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Bowers v. Brennan

United States District Court, W.D. Michigan, Southern Division

February 17, 2017

TROY E. BOWERS, Plaintiff,
v.
MEGAN J. BRENNAN, Postmaster General of the United States, Defendant.

          OPINION

          GORDON J. QUIST UNITED STATES DISTRICT JUDGE.

         This case stems from the termination of Plaintiff's employment with the United States Postal Service. Plaintiff is a United States Army veteran who was rated as disabled by the United States Department of Veteran Affairs after his honorable discharge in 1997. Plaintiff was hired by the Postal Service in 2002 and worked as a supervisor at the Muskegon Post office until his termination in 2015. The United States Postal Service, Office of Inspector General conducted an investigation into Plaintiff's misuse of his work computer, ultimately concluding that Plaintiff frequently visited eBay and Gmail websites, and used employee access to track shipments of items he sold on eBay.

         The Postal Service issued Plaintiff a Notice of Removal in February 2014, informing Plaintiff that the Postal Service intended to terminate his employment because of his misuse of his computer. In March 2014, the Service issued a Letter of Decision, terminating Plaintiff effective April 5, 2014. This Letter was rescinded, but the February Notice of Removal remained in effect until the Service issued a second Letter of Decision in October 2014. Plaintiff appealed the decision to the Merit System Protection Board. An ALJ held hearings on Plaintiff's appeals, affirming the Service's removal based on misuse of his computer and finding that the removal was not based on intentional discrimination. Plaintiff appealed the ALJ's decision to the full MSPB. The Board affirmed the ALJ's finding that Plaintiff was properly terminated for misusing his computer and not because of discrimination.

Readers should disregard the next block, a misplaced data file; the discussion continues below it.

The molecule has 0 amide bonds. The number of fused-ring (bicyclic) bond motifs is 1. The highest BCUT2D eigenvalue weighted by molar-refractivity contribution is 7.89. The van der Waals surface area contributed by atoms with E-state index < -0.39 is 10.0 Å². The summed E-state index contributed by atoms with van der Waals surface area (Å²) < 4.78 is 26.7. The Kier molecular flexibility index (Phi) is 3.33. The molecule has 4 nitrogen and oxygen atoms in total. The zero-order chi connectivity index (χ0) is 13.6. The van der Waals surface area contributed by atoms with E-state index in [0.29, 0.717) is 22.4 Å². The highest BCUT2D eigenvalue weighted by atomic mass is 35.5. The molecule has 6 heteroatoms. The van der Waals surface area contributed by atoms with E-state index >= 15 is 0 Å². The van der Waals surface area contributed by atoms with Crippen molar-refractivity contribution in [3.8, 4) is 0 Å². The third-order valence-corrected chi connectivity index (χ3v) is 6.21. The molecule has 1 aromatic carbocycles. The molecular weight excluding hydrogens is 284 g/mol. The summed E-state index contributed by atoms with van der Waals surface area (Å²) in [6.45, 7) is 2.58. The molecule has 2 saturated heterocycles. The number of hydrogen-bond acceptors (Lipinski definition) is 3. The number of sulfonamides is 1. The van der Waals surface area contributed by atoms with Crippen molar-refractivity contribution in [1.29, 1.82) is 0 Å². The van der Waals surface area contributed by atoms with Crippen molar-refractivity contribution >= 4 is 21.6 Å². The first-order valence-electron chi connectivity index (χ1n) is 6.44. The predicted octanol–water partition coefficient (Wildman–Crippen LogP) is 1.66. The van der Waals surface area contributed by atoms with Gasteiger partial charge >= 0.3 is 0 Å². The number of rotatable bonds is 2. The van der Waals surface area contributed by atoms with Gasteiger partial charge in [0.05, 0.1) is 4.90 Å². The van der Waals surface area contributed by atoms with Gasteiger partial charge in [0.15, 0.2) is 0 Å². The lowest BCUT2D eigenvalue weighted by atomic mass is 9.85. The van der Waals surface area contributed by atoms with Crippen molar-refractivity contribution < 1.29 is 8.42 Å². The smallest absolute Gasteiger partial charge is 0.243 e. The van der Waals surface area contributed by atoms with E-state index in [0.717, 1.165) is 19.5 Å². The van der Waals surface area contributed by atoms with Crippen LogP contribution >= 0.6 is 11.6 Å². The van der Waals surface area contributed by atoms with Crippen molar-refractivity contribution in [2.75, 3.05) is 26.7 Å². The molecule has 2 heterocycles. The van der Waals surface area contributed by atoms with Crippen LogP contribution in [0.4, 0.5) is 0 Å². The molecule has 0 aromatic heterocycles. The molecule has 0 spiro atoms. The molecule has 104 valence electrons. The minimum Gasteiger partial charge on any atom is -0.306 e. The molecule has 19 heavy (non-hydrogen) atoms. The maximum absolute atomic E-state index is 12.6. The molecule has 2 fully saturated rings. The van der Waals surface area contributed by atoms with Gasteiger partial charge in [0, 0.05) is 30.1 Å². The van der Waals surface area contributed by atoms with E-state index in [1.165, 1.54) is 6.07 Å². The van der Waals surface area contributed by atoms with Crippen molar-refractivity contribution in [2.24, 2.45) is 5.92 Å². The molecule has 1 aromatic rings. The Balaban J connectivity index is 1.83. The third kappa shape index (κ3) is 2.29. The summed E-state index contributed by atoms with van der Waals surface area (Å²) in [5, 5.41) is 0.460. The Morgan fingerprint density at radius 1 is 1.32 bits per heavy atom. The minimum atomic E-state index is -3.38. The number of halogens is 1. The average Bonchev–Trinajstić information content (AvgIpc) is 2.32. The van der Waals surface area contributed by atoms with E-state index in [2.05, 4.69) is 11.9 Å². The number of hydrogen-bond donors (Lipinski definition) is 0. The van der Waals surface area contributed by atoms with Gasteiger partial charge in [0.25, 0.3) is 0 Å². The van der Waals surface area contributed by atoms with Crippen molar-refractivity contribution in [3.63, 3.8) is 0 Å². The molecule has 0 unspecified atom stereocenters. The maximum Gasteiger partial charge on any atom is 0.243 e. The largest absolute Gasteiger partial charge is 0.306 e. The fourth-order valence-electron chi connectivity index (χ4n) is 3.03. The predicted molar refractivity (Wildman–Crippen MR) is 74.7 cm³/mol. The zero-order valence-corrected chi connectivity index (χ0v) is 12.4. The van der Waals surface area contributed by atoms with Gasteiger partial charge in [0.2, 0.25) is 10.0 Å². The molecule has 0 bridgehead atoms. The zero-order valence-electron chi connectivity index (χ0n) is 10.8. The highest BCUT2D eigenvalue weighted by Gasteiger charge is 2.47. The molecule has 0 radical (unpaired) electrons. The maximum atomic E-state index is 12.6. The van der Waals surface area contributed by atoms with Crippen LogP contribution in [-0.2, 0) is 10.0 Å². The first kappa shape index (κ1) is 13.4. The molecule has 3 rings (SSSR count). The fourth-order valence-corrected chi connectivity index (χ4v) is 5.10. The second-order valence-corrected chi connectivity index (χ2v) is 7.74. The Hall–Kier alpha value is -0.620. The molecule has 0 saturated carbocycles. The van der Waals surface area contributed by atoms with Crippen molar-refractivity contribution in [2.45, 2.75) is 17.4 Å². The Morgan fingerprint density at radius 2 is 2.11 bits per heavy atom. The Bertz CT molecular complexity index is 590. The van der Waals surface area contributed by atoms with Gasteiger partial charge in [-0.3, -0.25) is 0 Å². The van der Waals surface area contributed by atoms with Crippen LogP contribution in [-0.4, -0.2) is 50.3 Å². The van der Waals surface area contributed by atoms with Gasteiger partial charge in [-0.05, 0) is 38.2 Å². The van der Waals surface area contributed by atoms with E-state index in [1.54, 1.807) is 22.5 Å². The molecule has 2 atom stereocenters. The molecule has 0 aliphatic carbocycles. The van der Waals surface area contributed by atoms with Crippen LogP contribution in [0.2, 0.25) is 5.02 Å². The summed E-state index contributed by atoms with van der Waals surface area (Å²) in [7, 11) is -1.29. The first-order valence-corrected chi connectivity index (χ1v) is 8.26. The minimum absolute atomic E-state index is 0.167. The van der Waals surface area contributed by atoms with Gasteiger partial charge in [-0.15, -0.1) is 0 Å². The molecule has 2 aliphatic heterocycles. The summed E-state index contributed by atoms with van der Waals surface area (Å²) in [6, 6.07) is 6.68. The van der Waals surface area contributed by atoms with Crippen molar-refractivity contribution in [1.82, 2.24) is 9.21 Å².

Plaintiff filed a pro se complaint, “claiming discrimination based on disabling condition.” (ECF No. 1 at PageID.3.) Plaintiff then moved for default judgment. (ECF No. 12.) Defendant moved to dismiss for failure to state a claim and for lack of subject matter jurisdiction. (ECF No. 9.)

         Motion for Default Judgment

         Plaintiff moved for a default judgment on the basis that Defendant failed to timely respond to the complaint. (ECF No. 12.) Plaintiff's summons was served on the U.S. Attorney's Office on October 24, 2016, meaning that Defendant had 60 days from October 25 to respond. (ECF No. 6.) As per Rule 6, the deadline would normally be December 23, 2016, but the Clerk's office was closed on December 23 and December 26, in observance of Christmas. “[I]f the clerk's office is inaccessible…on the last day for filing under Rule 6(a)(1), then the time for filing is extended to the first accessible day that is not a Saturday, Sunday, or legal holiday.” Fed.R.Civ.P. 6(a)(3)(A). The first accessible day after December 23 was December 27, the day on which Defendant filed her motion to dismiss. (ECF No. 9.)

         Defendant's response to the summons was timely. Plaintiff's motion for default will be denied.

         Motion to Dismiss

         Defendant argues that Plaintiff's disability discrimination claim should be dismissed because the complaint fails to sufficiently plead that he was disabled for the purposes of the ADA. A prima facie disability discrimination claim under the Rehabilitation Act requires that the plaintiff establish

(1) he or she is disabled;
(2) he or she is otherwise qualified for the position, with or without reasonable accommodation;
(3) he or she suffered an adverse employment decision;
(4) the employer knew or had reason to know of the plaintiff's disability, and
(5) the position remained open while the employer sought other applicants or the disabled ...

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